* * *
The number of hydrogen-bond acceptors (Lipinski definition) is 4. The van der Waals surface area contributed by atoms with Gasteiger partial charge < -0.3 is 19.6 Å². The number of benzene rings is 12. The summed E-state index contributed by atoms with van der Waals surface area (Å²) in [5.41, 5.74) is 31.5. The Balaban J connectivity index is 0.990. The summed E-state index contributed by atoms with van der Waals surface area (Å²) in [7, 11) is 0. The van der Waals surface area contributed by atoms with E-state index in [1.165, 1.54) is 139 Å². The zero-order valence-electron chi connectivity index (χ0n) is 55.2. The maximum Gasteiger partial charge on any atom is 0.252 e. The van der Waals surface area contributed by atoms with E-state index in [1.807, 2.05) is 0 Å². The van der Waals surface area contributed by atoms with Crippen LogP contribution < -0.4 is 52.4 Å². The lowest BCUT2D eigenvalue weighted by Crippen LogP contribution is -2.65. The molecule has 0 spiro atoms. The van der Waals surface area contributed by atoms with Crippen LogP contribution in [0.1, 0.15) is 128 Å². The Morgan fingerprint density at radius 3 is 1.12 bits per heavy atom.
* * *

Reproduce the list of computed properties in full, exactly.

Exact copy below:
The number of hydrogen-bond acceptors (Lipinski definition) is 4. The van der Waals surface area contributed by atoms with Gasteiger partial charge < -0.3 is 19.6 Å². The number of benzene rings is 12. The summed E-state index contributed by atoms with van der Waals surface area (Å²) in [5.41, 5.74) is 31.5. The Balaban J connectivity index is 0.990. The summed E-state index contributed by atoms with van der Waals surface area (Å²) in [7, 11) is 0. The van der Waals surface area contributed by atoms with E-state index in [1.165, 1.54) is 139 Å². The zero-order valence-electron chi connectivity index (χ0n) is 55.2. The maximum Gasteiger partial charge on any atom is 0.252 e. The van der Waals surface area contributed by atoms with E-state index in [1.807, 2.05) is 0 Å². The van der Waals surface area contributed by atoms with Crippen LogP contribution < -0.4 is 52.4 Å². The lowest BCUT2D eigenvalue weighted by Crippen LogP contribution is -2.65. The molecule has 0 spiro atoms. The van der Waals surface area contributed by atoms with Crippen LogP contribution in [0.1, 0.15) is 128 Å². The Morgan fingerprint density at radius 3 is 1.12 bits per heavy atom.